A network of health centers serving the indigent in the Boston area faces some problems that usually go with the territory: plenty of extra expenses but hardly any extra money. Plus, the network is dependent on a paper-heavy, costly business operation that promises to perpetuate a hand-to-mouth existence.
The centers represent as much as a third of the patient base of a Medicaid HMO, Neighborhood Health Plan. The HMO is chipping away at wasteful paper-pushing and telephone tie-ups by developing targeted information systems to improve internal operations and the provider network. And with a big assist from Internet technology, the managed-care plan is doing it on a shoestring.
For less than $50,000 in first-year development costs, NHP and a technology partner built an automated referral processing system and got it up and running at eight health centers within a year, says Craig Johnson, the plan's chief information officer. With the Internet as the network, financially strapped health centers need to pay for only a computer connected to the World Wide Web.
Three sites began using the system, called CHCNet, last November, followed by five more sites a month later. The eight sites reduced the time spent on referral authorizations by two-thirds, to 10 minutes or less compared with the 30-minute average under the old process of shuffling forms and playing telephone tag with NHP, Johnson says.
The automated system also freed employees for duties more befitting their roles, says Marilyn Daly, director of clinical informatics. "There's no reason to have a highly paid referral coordinator doing data entry," she says. With the new system, a referral is "never touched by a human."
The savings cut both ways: NHP's processing time, which averaged 21 minutes for nonautomated referral requests, dropped to seven minutes, Johnson says. Telephone call volume fizzled to near zero, he adds.
None of the centers has used CHCNet long enough for NHP to quantify the impact, but the process has clearly reduced errors and improved data accuracy and consistency, Johnson says. By the end of March, NHP plans to have 25 to 30 health centers on the network, which amounts to 80% of the health center referral volume it can automate in eastern Massachusetts.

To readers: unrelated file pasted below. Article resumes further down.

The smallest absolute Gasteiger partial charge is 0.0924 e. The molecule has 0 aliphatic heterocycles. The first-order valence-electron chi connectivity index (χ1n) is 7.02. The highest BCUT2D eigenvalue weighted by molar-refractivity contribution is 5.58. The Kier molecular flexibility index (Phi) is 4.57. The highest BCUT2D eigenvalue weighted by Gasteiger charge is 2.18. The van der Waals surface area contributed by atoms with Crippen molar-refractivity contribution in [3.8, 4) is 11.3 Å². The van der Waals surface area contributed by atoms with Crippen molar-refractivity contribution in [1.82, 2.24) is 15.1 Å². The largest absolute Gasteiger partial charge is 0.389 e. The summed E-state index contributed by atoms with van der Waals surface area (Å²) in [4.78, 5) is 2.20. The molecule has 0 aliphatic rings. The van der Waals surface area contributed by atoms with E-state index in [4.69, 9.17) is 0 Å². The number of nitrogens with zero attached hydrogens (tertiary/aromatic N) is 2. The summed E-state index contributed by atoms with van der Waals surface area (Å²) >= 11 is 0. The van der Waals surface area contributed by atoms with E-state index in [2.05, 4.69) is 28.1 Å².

The first health center that pilot-tested the referral program, in Lawrence, Mass., will begin sending the first claims to NHP on the network later this month, Daly says. Johnson anticipates a recurring annual $50,000 development cost to add new services. A Web application development company, NaviMedix, is building the network functions and hosting them on its Web site.
A subscription fee to get the referrals application totaled about $20,000 in 1999, in addition to the $50,000 in development costs. When the network is rolled out to all 600 physicians in the health centers, the subscription costs are expected to be about $12,000 per month, says Johnson, who adds that the cost can be easily recovered through savings from the automated processes.
The Internet initiative dovetails with NHP's own effort to streamline its tracking of enrollee information and communication with providers, Daly says. If the HMO can't use its employees more productively, it won't be able to lower costs and manage the growth in enrollment it's seeking, she says. Call volume will increase as enrollment rises, forcing extra revenue to be spent on more workers to service the higher caseload.
As CHCNet adds functions and catches on at health centers, the provider sites will likely have to upgrade their connections and spring for additional computers, Johnson says. "You can't just have a low-speed dial-up connection to (America Online)," he says. The upgrade would involve paying for a dedicated Internet line that's always on during clinic hours, he says.
But that expense pales compared with the cost of piecing together a private network using costly PC technology. In fact, says Johnson, "our e-commerce strategy would fail without the Internet."